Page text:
Maybe you can go home again
But usually you really shouldn't
Death Comes to Town is a sad class reunion for The Kids in the Hall
Time was, in the late 1980s and early 1990s — and for the first time since the heyday of SCTV back in the late 1970s — one of the few "must-see" programs on television was a Canadian show.
Working in the scripted but anarchic tradition of SCTV and Monty Python's Flying Circus before that, the Kids were hip, daring, sometimes shocking and almost always very, very funny.
The program went off the air in 1994, to be followed up by an amusing but not fully successful feature film in 1996, Brain Candy. After that I, at least, thought we had almost certainly seen the last of the Kids as a group.
But old hits have a way of returning in the 21st century, like tired movie franchises or decrepit rock bands determined to take advantage of today's ticket prices.
Occasionally a reunion is magic, but more often it is at best vaguelly embarrassing or, worse, proof that Time is a harsh mistress indeed and that only old fools dare attempt to recapture the glory days of their youth.
Which brings me to this Tuesday night on CBC television. The Kids are back, this time with an eight-part mini-series, Death Comes to Town.
Now, I'm a romantic and an optimist, and I do love those rare times when old masters beat the odds. And the individual Kids have talent enough that I approached their return with, well, a pretty good feeling about it. After all, eight half-hour episodes are enough for a troup to test their limits but short enough to impose some discipline — or so I thought.
Sadly, it was not to be, at least if the first episode is anything to go by.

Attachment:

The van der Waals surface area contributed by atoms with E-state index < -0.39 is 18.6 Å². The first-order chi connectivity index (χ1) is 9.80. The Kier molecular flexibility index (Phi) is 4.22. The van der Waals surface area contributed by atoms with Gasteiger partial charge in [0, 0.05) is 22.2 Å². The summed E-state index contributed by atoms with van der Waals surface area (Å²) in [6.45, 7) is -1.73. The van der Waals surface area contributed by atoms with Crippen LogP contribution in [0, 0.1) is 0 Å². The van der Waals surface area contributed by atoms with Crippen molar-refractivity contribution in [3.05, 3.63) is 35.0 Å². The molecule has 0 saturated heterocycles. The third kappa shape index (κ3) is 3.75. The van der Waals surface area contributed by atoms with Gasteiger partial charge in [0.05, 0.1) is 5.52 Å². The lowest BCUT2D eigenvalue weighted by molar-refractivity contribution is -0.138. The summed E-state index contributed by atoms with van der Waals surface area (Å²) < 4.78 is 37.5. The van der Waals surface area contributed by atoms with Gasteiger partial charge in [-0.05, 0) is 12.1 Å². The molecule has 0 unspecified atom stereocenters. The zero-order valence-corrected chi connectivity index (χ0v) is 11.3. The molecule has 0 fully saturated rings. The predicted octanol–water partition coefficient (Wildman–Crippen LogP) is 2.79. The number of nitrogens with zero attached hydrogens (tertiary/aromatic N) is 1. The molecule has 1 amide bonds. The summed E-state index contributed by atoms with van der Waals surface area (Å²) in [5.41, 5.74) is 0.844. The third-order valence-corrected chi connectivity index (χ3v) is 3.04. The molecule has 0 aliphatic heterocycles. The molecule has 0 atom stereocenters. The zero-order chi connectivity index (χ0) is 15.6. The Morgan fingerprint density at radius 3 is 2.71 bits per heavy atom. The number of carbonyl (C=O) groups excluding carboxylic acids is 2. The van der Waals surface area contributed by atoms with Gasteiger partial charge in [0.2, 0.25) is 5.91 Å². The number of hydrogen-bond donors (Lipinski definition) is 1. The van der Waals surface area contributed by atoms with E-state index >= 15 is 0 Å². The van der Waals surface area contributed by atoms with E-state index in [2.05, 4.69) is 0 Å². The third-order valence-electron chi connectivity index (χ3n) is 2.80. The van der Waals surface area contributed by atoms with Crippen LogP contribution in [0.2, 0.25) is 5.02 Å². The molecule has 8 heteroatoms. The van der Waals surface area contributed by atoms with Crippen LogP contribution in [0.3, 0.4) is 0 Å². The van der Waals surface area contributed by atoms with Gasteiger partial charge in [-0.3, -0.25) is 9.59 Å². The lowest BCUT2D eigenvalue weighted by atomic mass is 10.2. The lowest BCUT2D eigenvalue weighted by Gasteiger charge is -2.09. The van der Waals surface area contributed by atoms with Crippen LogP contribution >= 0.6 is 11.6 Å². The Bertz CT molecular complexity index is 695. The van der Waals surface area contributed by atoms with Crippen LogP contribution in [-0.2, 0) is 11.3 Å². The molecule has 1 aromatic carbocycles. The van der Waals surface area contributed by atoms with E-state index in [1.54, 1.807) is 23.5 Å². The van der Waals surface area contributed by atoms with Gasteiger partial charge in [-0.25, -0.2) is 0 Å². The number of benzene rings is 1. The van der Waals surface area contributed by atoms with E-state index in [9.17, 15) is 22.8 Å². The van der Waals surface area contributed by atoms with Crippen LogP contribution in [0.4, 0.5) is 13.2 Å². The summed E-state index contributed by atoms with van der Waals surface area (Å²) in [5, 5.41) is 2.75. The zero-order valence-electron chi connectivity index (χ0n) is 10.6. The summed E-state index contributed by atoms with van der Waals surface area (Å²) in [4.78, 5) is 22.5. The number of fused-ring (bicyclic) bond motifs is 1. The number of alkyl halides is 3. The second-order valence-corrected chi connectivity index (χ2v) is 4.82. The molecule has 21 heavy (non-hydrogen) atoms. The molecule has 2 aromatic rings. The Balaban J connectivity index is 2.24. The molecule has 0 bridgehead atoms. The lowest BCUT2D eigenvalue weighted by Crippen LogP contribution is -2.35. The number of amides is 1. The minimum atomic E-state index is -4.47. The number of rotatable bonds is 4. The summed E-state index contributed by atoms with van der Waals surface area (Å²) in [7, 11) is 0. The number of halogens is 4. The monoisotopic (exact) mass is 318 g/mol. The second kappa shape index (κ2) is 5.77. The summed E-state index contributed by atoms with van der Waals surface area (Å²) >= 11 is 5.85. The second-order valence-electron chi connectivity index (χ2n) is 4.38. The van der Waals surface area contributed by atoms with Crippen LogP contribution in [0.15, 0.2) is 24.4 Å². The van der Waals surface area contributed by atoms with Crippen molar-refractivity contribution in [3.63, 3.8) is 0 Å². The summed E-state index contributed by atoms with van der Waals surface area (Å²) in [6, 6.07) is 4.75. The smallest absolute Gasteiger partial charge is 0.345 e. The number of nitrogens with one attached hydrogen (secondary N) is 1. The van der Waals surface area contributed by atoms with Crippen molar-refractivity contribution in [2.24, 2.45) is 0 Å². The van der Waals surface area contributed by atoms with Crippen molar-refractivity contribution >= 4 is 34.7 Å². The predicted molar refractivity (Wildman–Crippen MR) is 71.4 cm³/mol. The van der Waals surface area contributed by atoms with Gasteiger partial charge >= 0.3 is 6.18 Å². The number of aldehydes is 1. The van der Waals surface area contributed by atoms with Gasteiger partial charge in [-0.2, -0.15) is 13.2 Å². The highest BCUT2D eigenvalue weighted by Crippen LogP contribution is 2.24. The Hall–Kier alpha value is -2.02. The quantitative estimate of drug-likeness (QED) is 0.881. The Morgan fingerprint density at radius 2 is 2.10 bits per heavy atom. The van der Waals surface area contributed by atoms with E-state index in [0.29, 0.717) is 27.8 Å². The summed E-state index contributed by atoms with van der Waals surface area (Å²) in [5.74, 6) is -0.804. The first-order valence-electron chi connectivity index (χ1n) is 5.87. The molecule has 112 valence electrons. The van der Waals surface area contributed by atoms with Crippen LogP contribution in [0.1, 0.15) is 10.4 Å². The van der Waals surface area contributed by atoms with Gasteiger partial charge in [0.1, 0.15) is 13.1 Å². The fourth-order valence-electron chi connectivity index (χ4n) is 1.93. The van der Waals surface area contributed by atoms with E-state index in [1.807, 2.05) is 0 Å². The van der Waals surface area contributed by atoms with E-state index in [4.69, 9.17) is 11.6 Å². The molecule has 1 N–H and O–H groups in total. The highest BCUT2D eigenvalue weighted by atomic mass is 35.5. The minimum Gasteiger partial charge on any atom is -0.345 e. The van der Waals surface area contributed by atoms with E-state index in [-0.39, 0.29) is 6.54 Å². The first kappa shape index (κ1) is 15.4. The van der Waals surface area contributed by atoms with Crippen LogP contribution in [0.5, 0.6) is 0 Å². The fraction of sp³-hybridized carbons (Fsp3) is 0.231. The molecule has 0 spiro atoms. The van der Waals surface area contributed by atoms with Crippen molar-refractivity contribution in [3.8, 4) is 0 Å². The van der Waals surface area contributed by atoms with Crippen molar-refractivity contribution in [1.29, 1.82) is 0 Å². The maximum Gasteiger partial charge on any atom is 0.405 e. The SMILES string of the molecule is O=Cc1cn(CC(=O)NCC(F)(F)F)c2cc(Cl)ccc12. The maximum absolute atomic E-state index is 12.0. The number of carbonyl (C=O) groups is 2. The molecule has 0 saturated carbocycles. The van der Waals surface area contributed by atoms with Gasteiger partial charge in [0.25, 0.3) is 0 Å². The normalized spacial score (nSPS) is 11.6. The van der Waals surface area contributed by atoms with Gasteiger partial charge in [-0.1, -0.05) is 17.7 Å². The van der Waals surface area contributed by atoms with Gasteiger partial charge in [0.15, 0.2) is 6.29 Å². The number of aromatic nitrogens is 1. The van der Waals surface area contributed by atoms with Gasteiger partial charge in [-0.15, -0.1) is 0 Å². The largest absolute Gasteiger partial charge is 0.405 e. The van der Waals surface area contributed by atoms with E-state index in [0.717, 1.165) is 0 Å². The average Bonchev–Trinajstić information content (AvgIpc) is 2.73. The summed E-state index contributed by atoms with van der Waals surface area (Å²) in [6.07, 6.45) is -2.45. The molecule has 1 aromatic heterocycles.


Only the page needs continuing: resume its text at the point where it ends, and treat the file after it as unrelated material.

Set in the fictional Ontario town of Shuckton, the program opens out with some quietly amusing moments. Mark McKinney's Death, wearing not much more than a leather codpiece and leather vest arrives on a vintage-looking Greyhound and then tours the town on a motorized banaseat bicycle; the character is both grotesque and ludicrous, not side-splitting stuff, but promising enough. So to with Bruce McCulloch's entrance as the very sleazy (and yet strangely popular) Mayor Larry Bowman. Possibly my only actual laugh came as the Mayor walks through a local eatery, taking food from adoring patrons, pocketing tips and finally necking with a young woman as her husband looks on proudly, later exclaiming, "The mayor kissed my wife! The mayor kissed my wife!"
Meanwhile, we meet the local abortionist and two very dumb cops (regulars from the old skitcom days) before Death orders pizzas and ... and there's really no point in going on with a synopsis. Stuff happens. Sight gags and wordplay, nonsensical confrontations and desperately surreal set-pieces, almost all of which fail to arouse much in the way of a smile, let alone laughter.
Death Comes to Town seems to suffer from a fundamental confusion the Kids were unable to resolve; namely, was this mini-series to be a plot-driven comedy or a skitcom sewed together with some sort of linear narrative? One or the either might have worked, but this unwholesome hybrid simply lies there, .
I will probably watch the second installment, hoping against hope that things will improve, but my remaining optimism is a feable remnant of what I had going in on Tuesday night. I fear it's time for the Kids in the Hall to grow up or go back to school. And I will also praise any and every power that is that SCTV managed to avoid it's own reunion show.